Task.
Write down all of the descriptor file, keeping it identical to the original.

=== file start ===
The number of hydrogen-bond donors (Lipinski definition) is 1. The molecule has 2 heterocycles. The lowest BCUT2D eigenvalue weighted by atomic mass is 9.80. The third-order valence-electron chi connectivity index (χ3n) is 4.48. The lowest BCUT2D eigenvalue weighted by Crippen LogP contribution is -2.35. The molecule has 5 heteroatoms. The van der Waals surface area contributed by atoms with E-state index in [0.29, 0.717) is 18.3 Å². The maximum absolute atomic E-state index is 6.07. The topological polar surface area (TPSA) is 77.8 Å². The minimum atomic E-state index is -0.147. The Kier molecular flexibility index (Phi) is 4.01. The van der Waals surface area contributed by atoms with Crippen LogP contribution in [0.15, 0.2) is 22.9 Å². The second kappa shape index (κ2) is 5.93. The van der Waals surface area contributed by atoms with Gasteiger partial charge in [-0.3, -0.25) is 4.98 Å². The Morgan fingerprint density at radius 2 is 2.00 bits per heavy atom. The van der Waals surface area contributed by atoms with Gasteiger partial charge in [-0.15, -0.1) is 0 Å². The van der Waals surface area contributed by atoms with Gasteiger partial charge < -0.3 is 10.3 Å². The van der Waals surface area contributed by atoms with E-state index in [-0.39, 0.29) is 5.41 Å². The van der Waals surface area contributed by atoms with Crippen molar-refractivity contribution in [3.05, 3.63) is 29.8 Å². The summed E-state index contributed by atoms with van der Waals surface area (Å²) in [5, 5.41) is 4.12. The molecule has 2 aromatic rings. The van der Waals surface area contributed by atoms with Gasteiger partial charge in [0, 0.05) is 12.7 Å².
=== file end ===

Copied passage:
The number of hydrogen-bond donors (Lipinski definition) is 1. The molecule has 2 heterocycles. The lowest BCUT2D eigenvalue weighted by atomic mass is 9.80. The third-order valence-electron chi connectivity index (χ3n) is 4.48. The lowest BCUT2D eigenvalue weighted by Crippen LogP contribution is -2.35. The molecule has 5 heteroatoms. The van der Waals surface area contributed by atoms with E-state index in [0.29, 0.717) is 18.3 Å². The maximum absolute atomic E-state index is 6.07. The topological polar surface area (TPSA) is 77.8 Å². The minimum atomic E-state index is -0.147. The Kier molecular flexibility index (Phi) is 4.01. The van der Waals surface area contributed by atoms with Crippen LogP contribution in [0.15, 0.2) is 22.9 Å². The second kappa shape index (κ2) is 5.93. The van der Waals surface area contributed by atoms with Gasteiger partial charge in [-0.3, -0.25) is 4.98 Å². The Morgan fingerprint density at radius 2 is 2.00 bits per heavy atom. The van der Waals surface area contributed by atoms with Gasteiger partial charge in [-0.15, -0.1) is 0 Å². The van der Waals surface area contributed by atoms with Gasteiger partial charge < -0.3 is 10.3 Å². The van der Waals surface area contributed by atoms with E-state index in [-0.39, 0.29) is 5.41 Å². The van der Waals surface area contributed by atoms with Crippen molar-refractivity contribution in [3.05, 3.63) is 29.8 Å². The summed E-state index contributed by atoms with van der Waals surface area (Å²) in [5, 5.41) is 4.12. The molecule has 2 aromatic rings. The van der Waals surface area contributed by atoms with Gasteiger partial charge in [0, 0.05) is 12.7 Å².